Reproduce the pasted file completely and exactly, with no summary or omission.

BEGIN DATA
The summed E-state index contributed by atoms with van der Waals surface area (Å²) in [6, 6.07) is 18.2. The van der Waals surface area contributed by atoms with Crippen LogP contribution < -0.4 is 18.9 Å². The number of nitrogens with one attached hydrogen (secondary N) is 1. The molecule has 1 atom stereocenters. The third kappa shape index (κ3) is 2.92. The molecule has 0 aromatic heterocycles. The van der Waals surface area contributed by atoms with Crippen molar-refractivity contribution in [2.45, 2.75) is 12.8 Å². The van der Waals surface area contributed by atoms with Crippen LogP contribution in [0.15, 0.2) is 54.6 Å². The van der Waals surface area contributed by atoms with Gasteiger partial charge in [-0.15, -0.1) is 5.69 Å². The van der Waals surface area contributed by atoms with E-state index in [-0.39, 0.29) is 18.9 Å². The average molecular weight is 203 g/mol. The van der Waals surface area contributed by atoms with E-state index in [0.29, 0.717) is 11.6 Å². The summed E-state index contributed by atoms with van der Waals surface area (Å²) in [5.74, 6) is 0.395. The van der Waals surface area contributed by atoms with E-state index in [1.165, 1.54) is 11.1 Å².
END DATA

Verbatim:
The summed E-state index contributed by atoms with van der Waals surface area (Å²) in [6, 6.07) is 18.2. The van der Waals surface area contributed by atoms with Crippen LogP contribution < -0.4 is 18.9 Å². The number of nitrogens with one attached hydrogen (secondary N) is 1. The molecule has 1 atom stereocenters. The third kappa shape index (κ3) is 2.92. The molecule has 0 aromatic heterocycles. The van der Waals surface area contributed by atoms with Crippen molar-refractivity contribution in [2.45, 2.75) is 12.8 Å². The van der Waals surface area contributed by atoms with Crippen LogP contribution in [0.15, 0.2) is 54.6 Å². The van der Waals surface area contributed by atoms with Gasteiger partial charge in [-0.15, -0.1) is 5.69 Å². The van der Waals surface area contributed by atoms with E-state index in [-0.39, 0.29) is 18.9 Å². The average molecular weight is 203 g/mol. The van der Waals surface area contributed by atoms with E-state index in [0.29, 0.717) is 11.6 Å². The summed E-state index contributed by atoms with van der Waals surface area (Å²) in [5.74, 6) is 0.395. The van der Waals surface area contributed by atoms with E-state index in [1.165, 1.54) is 11.1 Å².